Great personal privacy resource you should know.
By suncpo on Jan 17, 2007
I am taking time this year to be sure to pass on good stuff that I see to as many people as I can. We as a data governance community talk to ourselves too much & not enough to people who may be getting interested in this topic for the first time or who may have to care because they have become aware of the value of personal information & the many ways in which it can be exploited for good and for ill.
If you have not done so already, take a look at privacyrights.org. Beth Givens leads a team of consumer facing advocates/ teachers/ watchdogs who focus on identity theft issues for consumers. They put out a great newsletter that always has good information and important reminders regarding how individuals can take more control over their info to make it tougher for bad guys to steal your most important assets, info about you.
Take a look at this months offering. I did not write a lick of it. All rights belong to the good folks that did. If you like it, think about heading over to see Ms. Givens & her team & signing up for her newsletter. You will be glad you did:
"ALERT: It's Tax Time -- Take These Extra Precautions
with Your Mail.
During the month of January, check your mailbox for
information notices from organizations that have made
taxable payments to you during the previous year.
The most well-known information notice is the W-2 form
which reports your taxable wages. Another common
information notice is the 1099 which reports payments
of interest, dividends, unemployment compensation,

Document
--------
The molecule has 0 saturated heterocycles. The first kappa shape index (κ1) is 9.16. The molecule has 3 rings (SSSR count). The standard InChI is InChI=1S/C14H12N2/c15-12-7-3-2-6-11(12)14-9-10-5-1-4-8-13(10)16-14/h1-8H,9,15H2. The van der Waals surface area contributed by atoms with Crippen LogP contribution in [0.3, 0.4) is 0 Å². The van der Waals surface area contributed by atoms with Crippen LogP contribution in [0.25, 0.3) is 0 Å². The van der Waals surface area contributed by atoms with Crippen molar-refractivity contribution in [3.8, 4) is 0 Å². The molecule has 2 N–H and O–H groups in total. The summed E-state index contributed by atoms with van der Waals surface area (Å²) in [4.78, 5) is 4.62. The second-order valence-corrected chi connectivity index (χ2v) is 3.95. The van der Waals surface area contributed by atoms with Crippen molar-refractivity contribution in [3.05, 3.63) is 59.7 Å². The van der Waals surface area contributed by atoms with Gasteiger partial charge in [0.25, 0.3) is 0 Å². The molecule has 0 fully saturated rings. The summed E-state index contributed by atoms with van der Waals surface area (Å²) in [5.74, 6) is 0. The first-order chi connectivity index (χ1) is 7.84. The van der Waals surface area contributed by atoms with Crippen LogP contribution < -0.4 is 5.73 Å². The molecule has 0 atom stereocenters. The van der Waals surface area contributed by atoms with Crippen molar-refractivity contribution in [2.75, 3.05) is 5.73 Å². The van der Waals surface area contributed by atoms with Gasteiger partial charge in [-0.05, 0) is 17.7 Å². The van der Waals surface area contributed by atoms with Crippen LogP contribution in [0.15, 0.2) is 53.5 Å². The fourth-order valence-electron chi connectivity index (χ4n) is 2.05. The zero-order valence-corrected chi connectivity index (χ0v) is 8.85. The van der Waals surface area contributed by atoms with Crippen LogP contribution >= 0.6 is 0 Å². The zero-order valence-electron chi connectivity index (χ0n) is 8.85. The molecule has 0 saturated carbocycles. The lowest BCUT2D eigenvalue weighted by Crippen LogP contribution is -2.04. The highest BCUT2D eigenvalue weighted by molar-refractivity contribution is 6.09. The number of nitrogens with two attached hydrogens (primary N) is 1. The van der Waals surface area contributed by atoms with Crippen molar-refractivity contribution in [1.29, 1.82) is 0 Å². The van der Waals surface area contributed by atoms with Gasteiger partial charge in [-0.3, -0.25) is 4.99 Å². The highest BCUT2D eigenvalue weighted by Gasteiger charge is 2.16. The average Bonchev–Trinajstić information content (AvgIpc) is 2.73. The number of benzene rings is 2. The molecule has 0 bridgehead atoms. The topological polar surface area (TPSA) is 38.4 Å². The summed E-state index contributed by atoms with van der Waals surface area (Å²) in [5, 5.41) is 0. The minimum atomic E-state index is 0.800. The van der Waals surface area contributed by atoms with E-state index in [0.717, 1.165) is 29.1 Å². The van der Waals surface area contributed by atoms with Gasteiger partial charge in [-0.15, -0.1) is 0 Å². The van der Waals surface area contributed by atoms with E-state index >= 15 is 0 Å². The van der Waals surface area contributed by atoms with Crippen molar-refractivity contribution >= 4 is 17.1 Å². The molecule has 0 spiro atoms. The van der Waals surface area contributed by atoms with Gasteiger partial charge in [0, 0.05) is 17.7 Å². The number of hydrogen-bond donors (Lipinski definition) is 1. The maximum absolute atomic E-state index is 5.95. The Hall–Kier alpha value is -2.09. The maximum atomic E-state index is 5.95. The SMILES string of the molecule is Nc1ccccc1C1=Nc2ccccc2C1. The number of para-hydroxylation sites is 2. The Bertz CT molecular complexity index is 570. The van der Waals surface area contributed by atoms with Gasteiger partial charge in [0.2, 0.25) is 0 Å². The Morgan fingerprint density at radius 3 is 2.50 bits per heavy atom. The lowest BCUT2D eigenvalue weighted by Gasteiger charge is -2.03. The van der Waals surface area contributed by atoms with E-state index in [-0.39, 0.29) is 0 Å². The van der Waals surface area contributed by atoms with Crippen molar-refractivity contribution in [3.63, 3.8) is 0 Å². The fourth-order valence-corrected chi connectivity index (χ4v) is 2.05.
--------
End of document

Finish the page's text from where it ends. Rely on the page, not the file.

Social Security benefits, and pension income.
While these information notices are essential for preparing
your taxes, they also are a treasure trove for identity
thieves. A typical information notice has your non-truncated
Social Security number as well as the name of your employer,
your bank, mutual fund, or stock broker. Some payers also
include your account numbers on the notice, creating a gold
mine for identity thieves.
Here are some suggestions to help prevent these notices
from getting into the wrong hands:
-- Use a mailbox that locks or consider having your mail
sent to a Post Office Box.
-- Try to retrieve your mail as soon as possible after it
has been delivered. Never leave it in your mailbox overnight.
-- If you go on vacation, have your mail held at the Post
Office, or have a trusted neighbor retrieve it.
-- If you have moved during the year, notify any payers of
your new address. Do not rely on the Postal Service’s
change of address service
Here’s an additional tip for when you are ready to file
your tax return. Mail it at the Post Office or at an official
USPS blue mail collection box BEFORE the last collection time.
Do not put such mail into a mailbox if there are no more pickups
In other words, don't leave your mail in a collection box
overnight. Thieves have actually been known to steal the
entire box by chaining it to a pickup truck, yanking it off
its moorings, lifting it into the truck bed, and speeding
off into the night.
Never leave important outgoing mail in your mailbox or at
any other unsecured location for your letter carrier to pickup.
Anyone might come along and steal your mail along with your
Good info & a reminder that the on line and off line worlds are connected by a gossamer thin thread.